As to the remaining objection which underlies the first theory, the court notes that the Alaska Supreme Court has not to date interpreted the meaning of the phrase "in the ordinary course of trade" as that term is used in the Alaska long arm statute. Accordingly, this court is required to use its best judgment in predicting how the highest court in the State of Alaska would construe that particular segment of the statute. Alaska Airlines, Inc. v. Northwest Airlines, Inc., 228 F. Supp. 322 (D.C.Ak.1964). Bearing in mind that Alaska's long arm statute is a broad one regarded by the Alaska Supreme Court as an attempt by the legislature to establish jurisdiction to the maximum extent permitted by due process, Jonz v. Garrett/Airesearch Corp., 490 P.2d 1197 (Alaska 1971). The operative facts of this case indicate that the aircraft in question was used or consumed in Alaska "in the ordinary course of trade." The authority relied upon by defendants, McPhee v. Simonds Saw and Mill Co., 294 F. Supp. 779 (Wis.D.C. 1969), is inapposite on its facts, since McPhee concerned a single isolated transaction. The deposition of Mr. White in this cause clearly shows that Lake Aero Service had conducted business with numerous Alaskan "drop-in" customers, including Mr. Gildersleeve, for as many as ten years before the date of the transaction here in issue.
Defendants' second theory, that application of the long arn statute would result in a deprivation of due process, presents a complex question.
At one time in American legal history, an attempt to obtain an in personam judgment over a defendant who was not physically present in the forum state at the time of service of process amounted to a deprivation of due process. Pennoyer v. Neff, 95 U.S. 714, 733, 24 L. Ed. 565 (1877). With improved communications and increased interstate commerce came changes in the principles of due process which facilitated the expansion of personal jurisdiction over nonresident defendants:
. . . But now that the capias ad respondendum has given way to personal *969 service of summons or other form of notice, due process requires only that in order to subject a defendant to a judgment in personam, if he be not present within the territory of the forum, he have certain minimum contacts with it such that the maintenance of the suit does not offend "traditional notions of fair play and substantial justice." Int'l Shoe Co. v. Washington, supra, 326 U.S. 316, 66 S. Ct. 158 (citations omitted).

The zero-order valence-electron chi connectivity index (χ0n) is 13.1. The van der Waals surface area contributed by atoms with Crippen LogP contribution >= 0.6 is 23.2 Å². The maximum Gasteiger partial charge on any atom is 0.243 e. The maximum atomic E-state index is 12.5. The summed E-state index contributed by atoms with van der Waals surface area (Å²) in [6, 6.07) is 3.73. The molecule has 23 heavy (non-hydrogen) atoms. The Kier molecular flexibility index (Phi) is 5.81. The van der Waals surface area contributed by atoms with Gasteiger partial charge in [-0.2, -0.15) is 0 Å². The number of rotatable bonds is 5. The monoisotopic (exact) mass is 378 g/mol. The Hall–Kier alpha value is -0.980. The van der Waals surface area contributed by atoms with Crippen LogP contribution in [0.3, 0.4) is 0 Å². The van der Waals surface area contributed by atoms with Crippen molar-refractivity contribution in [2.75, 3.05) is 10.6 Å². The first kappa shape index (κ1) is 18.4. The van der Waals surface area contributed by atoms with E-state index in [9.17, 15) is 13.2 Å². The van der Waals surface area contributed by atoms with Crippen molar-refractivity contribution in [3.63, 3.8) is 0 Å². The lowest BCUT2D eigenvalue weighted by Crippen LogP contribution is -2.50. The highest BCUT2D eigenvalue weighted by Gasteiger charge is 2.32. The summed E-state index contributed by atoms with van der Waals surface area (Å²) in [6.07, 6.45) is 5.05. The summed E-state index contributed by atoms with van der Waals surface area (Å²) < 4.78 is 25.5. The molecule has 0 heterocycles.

No precision instrument has been devised to determine when sufficient "minimum contacts" exist, but it is clear that the emphasis has shifted from a requirement that the defendant be physically present within the forum state to that which emphasizes the nature and quality of a nonresident defendant's activity:
. . . Whether due process is satisfied must depend rather upon the quality and nature of the activity in relation to the fair and orderly administration of the laws which it was the purpose of the due process clause to insure. That clause does not contemplate that a state may make binding a judgment in personam against an individual or corporate defendant with which the state has no contacts, ties, or relations. Int'l Shoe Co. v. Washington, supra, 319, 66 S. Ct. 160 (citations omitted).
The problem of defining "minimum contacts", as that term is used in the test of International Shoe has been complicated by language adopted in a subsequent United States Supreme Court decision:
. . . The application of that rule will vary with the quality and nature of the defendant's activity, but it is essential in each case that there be some act by which the defendant purposefully avails itself of the privilege of conducting activities within the forum State, thus invoking the benefits and protections of its laws. Hanson v. Denckla, 357 U.S. 235, 253, 78 S. Ct. 1228, 1240, 2 L. Ed. 2d 1283 (1958).
At least one court has rejected the language of Hanson as creating a pre-requisite of purposeful activity by the nonresident defendant within the forum state. Phillips v. Anchor Hocking Glass Corp., 100 Ariz. 251, 413 P.2d 732, 737 (1966). However, most courts appear to have interpreted Hanson as requiring purposeful activity on the part of a nonresident defendant before the proper assertion of personal jurisdiction. The Alaska Supreme Court apparently follows that view. Jonz v. Garrett/Airesearch, 490 P.2d 1197, 1199 (Alaska 1971). In Jonz the court defined purposeful activity in terms of foreseeability that a product might find its way into the forum state. The California Supreme Court also follows the view of requiring purposeful activity, except that California has diminished the impact of the requirement by equating purposeful activity to engaging in economic activity within the forum state as a matter of commercial actuality. Buckeye Boiler Co. v. Sup. Ct. of Los Angeles County, 71 Cal. 2d 893, 80 Cal. Rptr. 113, 458 P.2d 57, 64 (1969). The court in that case indicated that the only way a defendant may show lack of purposeful activity in a situation involving an isolated transaction was for that defendant to establish conclusively a complete lack of foreseeability that the product would enter the state. Buckeye Boiler Co. v. Sup. Ct. of Los Angeles County, supra, 80 Cal. Rptr. 113, 458 P.2d 65.